Tech startup jobs can provide an amazing opportunity for developers to learn on the job and rapidly grow their skills. With more startups popping up than ever, we’re running a 4 part series on what it’s like to work for a startup.
In part 1, we covered the basics and defined what a startup is. Now, in part 2, we’re discussing some of the top reasons why working for a startup could be a smart career move.
7 reasons to apply for tech startup jobs
Startups are constantly working on new things and doing things differently. New platforms, new products, and new techniques ✨
If you want to work on innovative projects (which can look pretty impressive on your CV), a startup may be the right place for you.
There’s also a much bigger trend towards larger companies favoring some startup exposure. That means any experience you gain while working in an innovative startup environment could help you transition to a role in a larger business.
In startups, the work is fast-paced. There are always new projects and features waiting in the backlog, and another deadline just around the corner.
Of course, that does mean you can expect a lot of pressure (which won’t suit everyone), but there’s also no time to be bored.
When you get in early at a company, you get a unique opportunity to be part of something very cool. In a startup, you get to work on more projects and learn more in a shorter period of time, which will naturally speed up your career development. Plus, if the brand becomes well known, it could set up the rest of your career for success.
Then there’s the money side of things. When you think about it, nearly all the big tech companies today were startups just a decade or so ago. If your position grows into something much bigger, there’s always the potential for your salary to grow a lot more quickly than it would in an established business.
When you’re the only developer in a team of 10 employees, you can make a much bigger impact on the products you’re building and the company you’re working for. In some cases, you can help steer the direction of the company even from an entry-level startup job.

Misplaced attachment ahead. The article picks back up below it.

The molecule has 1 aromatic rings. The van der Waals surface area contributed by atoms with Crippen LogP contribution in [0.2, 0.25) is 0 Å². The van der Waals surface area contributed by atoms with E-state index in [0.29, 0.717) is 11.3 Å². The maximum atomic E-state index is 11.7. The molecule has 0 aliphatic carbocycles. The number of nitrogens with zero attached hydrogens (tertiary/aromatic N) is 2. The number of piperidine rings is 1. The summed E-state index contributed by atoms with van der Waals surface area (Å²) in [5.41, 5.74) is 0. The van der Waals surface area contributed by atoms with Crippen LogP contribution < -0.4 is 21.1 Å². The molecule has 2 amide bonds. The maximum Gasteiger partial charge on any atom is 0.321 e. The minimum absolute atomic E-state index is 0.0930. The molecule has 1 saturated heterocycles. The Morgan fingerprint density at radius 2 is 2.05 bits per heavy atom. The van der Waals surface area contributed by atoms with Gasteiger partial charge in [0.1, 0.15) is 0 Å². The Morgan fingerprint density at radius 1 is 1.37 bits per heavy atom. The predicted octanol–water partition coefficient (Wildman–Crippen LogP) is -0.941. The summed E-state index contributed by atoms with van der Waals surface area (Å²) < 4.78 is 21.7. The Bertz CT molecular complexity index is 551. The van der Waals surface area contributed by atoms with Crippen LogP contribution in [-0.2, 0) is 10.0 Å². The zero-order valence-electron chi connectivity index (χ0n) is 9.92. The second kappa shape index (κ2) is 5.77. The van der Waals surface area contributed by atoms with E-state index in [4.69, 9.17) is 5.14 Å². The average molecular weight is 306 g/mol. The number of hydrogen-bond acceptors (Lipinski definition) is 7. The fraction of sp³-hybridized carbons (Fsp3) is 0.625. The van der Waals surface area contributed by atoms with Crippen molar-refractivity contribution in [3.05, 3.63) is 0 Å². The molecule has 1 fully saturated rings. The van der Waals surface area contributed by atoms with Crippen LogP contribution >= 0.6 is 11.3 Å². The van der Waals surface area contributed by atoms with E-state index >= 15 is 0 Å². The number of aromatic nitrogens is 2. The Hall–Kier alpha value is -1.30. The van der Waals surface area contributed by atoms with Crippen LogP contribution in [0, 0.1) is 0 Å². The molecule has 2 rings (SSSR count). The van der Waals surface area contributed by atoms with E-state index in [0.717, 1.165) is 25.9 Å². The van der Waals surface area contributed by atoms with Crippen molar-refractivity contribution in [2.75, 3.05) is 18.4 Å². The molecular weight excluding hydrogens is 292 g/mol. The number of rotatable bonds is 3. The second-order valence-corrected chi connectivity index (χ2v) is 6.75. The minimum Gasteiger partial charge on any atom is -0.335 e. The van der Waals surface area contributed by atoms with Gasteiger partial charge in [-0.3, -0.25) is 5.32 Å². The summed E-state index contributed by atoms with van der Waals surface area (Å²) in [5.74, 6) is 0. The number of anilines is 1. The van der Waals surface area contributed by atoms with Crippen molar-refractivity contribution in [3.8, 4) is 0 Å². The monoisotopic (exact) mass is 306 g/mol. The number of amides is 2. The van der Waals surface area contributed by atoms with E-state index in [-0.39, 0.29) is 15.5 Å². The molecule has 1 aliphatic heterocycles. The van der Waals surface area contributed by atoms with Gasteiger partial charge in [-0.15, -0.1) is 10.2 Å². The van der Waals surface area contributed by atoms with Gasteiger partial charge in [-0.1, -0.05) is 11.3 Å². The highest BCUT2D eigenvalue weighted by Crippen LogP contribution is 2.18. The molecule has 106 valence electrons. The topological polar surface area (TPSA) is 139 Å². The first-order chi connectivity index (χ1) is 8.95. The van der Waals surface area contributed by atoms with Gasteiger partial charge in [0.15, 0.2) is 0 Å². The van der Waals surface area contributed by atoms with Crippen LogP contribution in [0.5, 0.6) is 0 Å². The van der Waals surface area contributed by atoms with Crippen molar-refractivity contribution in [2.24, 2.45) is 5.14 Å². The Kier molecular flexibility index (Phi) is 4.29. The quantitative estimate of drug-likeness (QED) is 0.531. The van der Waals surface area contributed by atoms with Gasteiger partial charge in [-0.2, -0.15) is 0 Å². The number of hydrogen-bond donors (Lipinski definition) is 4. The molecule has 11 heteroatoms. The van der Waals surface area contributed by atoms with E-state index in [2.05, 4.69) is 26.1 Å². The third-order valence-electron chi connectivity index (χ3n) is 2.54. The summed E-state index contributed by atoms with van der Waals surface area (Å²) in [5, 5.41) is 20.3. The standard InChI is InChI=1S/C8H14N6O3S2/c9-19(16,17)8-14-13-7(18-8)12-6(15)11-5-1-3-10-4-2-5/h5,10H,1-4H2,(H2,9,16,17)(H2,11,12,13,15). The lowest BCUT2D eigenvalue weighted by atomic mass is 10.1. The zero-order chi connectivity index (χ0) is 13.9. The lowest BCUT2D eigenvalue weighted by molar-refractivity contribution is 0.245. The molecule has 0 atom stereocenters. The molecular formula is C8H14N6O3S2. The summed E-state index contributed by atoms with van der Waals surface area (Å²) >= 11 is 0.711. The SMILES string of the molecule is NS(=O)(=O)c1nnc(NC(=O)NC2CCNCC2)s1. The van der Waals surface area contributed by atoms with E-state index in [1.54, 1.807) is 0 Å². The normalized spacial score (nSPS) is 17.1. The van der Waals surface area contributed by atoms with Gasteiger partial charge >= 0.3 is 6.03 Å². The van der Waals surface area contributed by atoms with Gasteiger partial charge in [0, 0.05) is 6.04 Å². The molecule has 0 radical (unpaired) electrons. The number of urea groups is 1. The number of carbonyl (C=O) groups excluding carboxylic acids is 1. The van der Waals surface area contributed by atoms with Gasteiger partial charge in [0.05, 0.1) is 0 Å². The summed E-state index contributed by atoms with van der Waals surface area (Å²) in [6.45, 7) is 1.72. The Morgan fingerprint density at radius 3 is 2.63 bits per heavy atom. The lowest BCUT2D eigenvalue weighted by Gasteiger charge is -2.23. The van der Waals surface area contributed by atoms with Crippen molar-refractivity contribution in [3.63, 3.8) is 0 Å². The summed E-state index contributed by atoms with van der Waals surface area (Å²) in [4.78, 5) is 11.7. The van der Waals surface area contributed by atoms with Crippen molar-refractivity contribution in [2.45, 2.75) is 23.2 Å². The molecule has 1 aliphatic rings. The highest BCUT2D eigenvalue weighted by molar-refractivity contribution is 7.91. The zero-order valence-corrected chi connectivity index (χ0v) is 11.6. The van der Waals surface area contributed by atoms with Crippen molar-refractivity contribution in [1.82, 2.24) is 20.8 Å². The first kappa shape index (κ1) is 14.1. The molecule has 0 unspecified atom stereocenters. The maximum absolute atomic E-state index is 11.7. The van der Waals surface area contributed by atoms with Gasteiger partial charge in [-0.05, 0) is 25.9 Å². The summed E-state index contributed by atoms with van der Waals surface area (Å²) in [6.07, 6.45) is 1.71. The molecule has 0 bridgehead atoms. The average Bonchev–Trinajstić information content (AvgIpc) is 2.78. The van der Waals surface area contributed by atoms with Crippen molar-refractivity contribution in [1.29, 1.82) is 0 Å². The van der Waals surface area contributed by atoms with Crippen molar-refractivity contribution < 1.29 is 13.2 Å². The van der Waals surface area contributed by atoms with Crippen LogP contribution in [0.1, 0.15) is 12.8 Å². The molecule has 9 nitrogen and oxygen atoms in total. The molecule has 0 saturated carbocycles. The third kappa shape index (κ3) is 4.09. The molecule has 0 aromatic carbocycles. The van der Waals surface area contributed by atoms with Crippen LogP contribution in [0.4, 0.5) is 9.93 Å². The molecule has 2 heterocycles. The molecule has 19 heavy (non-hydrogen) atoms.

Compare that to working as one of 1000 developers. In a bigger company, you’re only one small part of the machine, not driving it.
If recognition is important to you (and it is to most employees), you’ll likely be a lot happier working in a startup. That’s because you’re much more likely to get noticed for your work in a smaller company. In a bigger company, it can be less likely that people will know your name (or the work you’ve done) beyond your immediate team members and supervisor.
In bigger, more established companies, most developers are generally expected to do what their manager tells them to do.
So, if you like to make the calls, do things yourself, and take ownership (even fresh out of university), you’ll probably enjoy the freedom and responsibility that comes with working in a startup.
Even if the startup you work for doesn’t make it *big*, you’ll likely take away invaluable experience and skills that’ll make you an attractive candidate to other employers (even much bigger companies).
You’ll likely pick up a much broader range of experiences and skills than you would otherwise. Plus, you’ll pick them up faster than you would at another, bigger company. That’s because in a startup, your team is counting on you to get stuff done and you’re often the best (or only!) person for a job, even if it’s not a direct match with your skillset.
In turn, this valuable experience could mean you’ll accelerate your career progression faster than your peers who started out at bigger companies.
So, why doesn’t everyone go for tech startup jobs, then?
Well, it would seem that despite these benefits, working at a startup isn’t all work parties, free coffees, and ping pong tables. There are pros (of course!), but there are also cons.
Tech startup jobs can bring some significant, character-building challenges, which we’ll cover in part 3 of this series. Make sure you follow us over at @joinTiny on Twitter so you don’t miss it!